Debt Validation & Credit Repair

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    Facts

    • Debt validation is a method by which an individual can request proof from a collection agency that he owes the debt and that the collection agency in question is legally authorized to collect the debt. According to the Fair Debt Collection Practices Act (FDCPA), a collection agency may not continue collection activity until it provides the consumer with acceptable proof that the debt is legitimate and that it owns the debt. Collection activity includes, but is not limited to: Telephone calls, letters and credit reporting.

    Significance

    • Consumers often use debt validation as a method of credit repair because if the collection agency cannot validate the legitimacy of the debt or its right to collect, the debtor may dispute the account with the credit bureaus. The credit bureaus will also request that the collection agency validate the debt. The assumption is that if the company cannot validate the debt to the consumer, it cannot validate the debt to the credit bureaus. Should this occur, the credit bureaus will remove the collection account from the individual's credit report and her credit score will improve.

    Features

    • The FDCPA does not state what type of proof a collection agency must provide to a consumer in order to remain in compliance with the laws. Thus, most collection agencies use an automated debt validation system that sends computer generated printouts of the debtor's account information with the collection agency to the individual as a debt validation. Because these printouts often only contain the debtor's name, his account number and the amount he owes, many individuals argue that they do not serve as sufficient proof. Legally, however, the collection agency may resume collection activity after sending the consumer a computer generated debt validation.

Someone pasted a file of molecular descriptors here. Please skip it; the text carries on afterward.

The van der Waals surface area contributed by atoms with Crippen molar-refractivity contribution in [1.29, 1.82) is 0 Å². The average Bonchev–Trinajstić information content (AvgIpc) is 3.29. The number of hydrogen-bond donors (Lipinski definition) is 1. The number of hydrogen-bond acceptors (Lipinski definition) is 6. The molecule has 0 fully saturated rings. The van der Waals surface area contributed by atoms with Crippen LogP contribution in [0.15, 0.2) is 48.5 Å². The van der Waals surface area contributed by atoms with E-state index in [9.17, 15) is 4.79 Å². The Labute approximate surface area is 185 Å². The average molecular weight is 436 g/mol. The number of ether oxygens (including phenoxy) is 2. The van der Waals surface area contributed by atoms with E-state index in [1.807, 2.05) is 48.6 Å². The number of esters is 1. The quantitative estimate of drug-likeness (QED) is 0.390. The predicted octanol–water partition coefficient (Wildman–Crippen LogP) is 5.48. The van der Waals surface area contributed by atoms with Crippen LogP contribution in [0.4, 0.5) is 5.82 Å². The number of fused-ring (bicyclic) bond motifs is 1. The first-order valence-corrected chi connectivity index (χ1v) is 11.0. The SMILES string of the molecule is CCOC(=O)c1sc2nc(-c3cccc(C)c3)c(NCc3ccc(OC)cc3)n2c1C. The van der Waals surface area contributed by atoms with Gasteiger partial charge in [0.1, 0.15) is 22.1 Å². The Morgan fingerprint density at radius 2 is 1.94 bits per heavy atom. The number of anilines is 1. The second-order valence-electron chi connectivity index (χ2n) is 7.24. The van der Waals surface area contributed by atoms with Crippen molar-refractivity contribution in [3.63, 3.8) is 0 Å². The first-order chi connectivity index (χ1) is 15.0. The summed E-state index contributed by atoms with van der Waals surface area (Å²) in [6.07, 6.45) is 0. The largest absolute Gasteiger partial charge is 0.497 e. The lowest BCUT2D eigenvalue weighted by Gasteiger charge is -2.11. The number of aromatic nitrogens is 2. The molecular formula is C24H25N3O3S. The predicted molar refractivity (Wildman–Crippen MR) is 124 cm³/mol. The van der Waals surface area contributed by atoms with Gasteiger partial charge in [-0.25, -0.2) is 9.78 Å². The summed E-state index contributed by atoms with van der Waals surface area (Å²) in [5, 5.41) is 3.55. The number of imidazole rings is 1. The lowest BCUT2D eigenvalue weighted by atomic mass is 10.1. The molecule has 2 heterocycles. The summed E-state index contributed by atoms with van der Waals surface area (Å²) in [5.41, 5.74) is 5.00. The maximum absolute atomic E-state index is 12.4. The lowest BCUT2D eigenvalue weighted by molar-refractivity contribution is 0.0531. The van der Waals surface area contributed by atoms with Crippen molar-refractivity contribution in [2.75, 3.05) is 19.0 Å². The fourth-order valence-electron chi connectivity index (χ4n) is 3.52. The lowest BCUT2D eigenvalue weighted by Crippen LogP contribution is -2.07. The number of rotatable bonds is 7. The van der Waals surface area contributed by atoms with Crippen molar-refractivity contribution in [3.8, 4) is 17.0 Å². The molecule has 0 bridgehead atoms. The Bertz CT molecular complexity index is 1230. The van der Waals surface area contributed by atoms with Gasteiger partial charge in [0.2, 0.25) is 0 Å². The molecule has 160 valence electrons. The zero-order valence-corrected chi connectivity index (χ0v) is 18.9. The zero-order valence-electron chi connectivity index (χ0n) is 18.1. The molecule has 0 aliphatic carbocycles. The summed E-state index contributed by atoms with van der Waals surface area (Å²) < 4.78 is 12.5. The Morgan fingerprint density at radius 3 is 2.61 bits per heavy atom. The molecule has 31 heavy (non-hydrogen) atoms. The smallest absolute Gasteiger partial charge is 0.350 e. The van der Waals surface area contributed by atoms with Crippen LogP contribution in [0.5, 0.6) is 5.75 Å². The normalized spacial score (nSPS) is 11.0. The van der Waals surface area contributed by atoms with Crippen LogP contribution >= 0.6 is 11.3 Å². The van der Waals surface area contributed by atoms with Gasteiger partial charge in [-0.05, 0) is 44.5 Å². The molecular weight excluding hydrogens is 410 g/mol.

Effects

    • If a collection agency fails to validate a consumer's debt upon the individual's request but verifies the accuracy of the debt to the credit bureaus during a dispute investigation, the consumer may file a lawsuit against the company for doing so. Communicating with a third party about the debt without validating the debt to the consumer is against federal consumer protection laws. Many collection agencies would prefer to simply remove the collection account from the consumer's credit record themselves rather than face the costs of defending themselves against an FDCPA lawsuit. In this way, debt validation--or lack thereof--can also be an instrumental tool in credit repair.

    Considerations

    • When requesting a debt validation from a collection agency, consumers should take care to send their requests via registered or certified mail. Doing so allows the consumer to request a return receipt proving that the company received his validation request. Failure to obtain proof of delivery gives the individual little legal recourse in the event that the collection agency continues collection activity without providing the debtor with the proof he asks for. If the individual has no proof that the company received his letter, he has little chance of winning a lawsuit against the agency for violating his rights.

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